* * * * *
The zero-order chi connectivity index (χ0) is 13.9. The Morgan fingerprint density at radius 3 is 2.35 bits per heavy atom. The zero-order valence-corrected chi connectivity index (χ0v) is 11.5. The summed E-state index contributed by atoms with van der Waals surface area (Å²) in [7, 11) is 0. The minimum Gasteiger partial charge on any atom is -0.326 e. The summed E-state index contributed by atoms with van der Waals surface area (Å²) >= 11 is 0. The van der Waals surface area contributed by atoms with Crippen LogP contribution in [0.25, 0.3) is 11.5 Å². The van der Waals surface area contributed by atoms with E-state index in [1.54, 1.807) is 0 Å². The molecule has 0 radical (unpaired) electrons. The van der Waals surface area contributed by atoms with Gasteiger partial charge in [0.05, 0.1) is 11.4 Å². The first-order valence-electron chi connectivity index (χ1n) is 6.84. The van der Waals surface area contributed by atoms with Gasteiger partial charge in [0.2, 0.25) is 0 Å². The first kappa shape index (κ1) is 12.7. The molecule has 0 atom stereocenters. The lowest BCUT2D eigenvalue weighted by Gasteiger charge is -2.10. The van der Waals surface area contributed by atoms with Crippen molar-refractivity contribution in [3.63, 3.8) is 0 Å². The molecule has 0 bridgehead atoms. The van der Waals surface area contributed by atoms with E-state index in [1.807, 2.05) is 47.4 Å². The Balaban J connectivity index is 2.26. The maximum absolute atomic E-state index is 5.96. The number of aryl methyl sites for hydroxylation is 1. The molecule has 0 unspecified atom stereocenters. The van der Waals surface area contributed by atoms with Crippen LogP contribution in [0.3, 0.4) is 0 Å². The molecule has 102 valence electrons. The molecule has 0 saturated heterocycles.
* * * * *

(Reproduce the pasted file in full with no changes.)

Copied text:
The zero-order chi connectivity index (χ0) is 13.9. The Morgan fingerprint density at radius 3 is 2.35 bits per heavy atom. The zero-order valence-corrected chi connectivity index (χ0v) is 11.5. The summed E-state index contributed by atoms with van der Waals surface area (Å²) in [7, 11) is 0. The minimum Gasteiger partial charge on any atom is -0.326 e. The summed E-state index contributed by atoms with van der Waals surface area (Å²) >= 11 is 0. The van der Waals surface area contributed by atoms with Crippen LogP contribution in [0.25, 0.3) is 11.5 Å². The van der Waals surface area contributed by atoms with E-state index in [1.54, 1.807) is 0 Å². The molecule has 0 radical (unpaired) electrons. The van der Waals surface area contributed by atoms with Gasteiger partial charge in [0.05, 0.1) is 11.4 Å². The first-order valence-electron chi connectivity index (χ1n) is 6.84. The van der Waals surface area contributed by atoms with Gasteiger partial charge in [0.2, 0.25) is 0 Å². The first kappa shape index (κ1) is 12.7. The molecule has 0 atom stereocenters. The lowest BCUT2D eigenvalue weighted by Gasteiger charge is -2.10. The van der Waals surface area contributed by atoms with Crippen molar-refractivity contribution in [3.63, 3.8) is 0 Å². The molecule has 0 bridgehead atoms. The van der Waals surface area contributed by atoms with E-state index in [1.807, 2.05) is 47.4 Å². The Balaban J connectivity index is 2.26. The maximum absolute atomic E-state index is 5.96. The number of aryl methyl sites for hydroxylation is 1. The molecule has 0 unspecified atom stereocenters. The van der Waals surface area contributed by atoms with Crippen LogP contribution in [0.3, 0.4) is 0 Å². The molecule has 102 valence electrons. The molecule has 0 saturated heterocycles.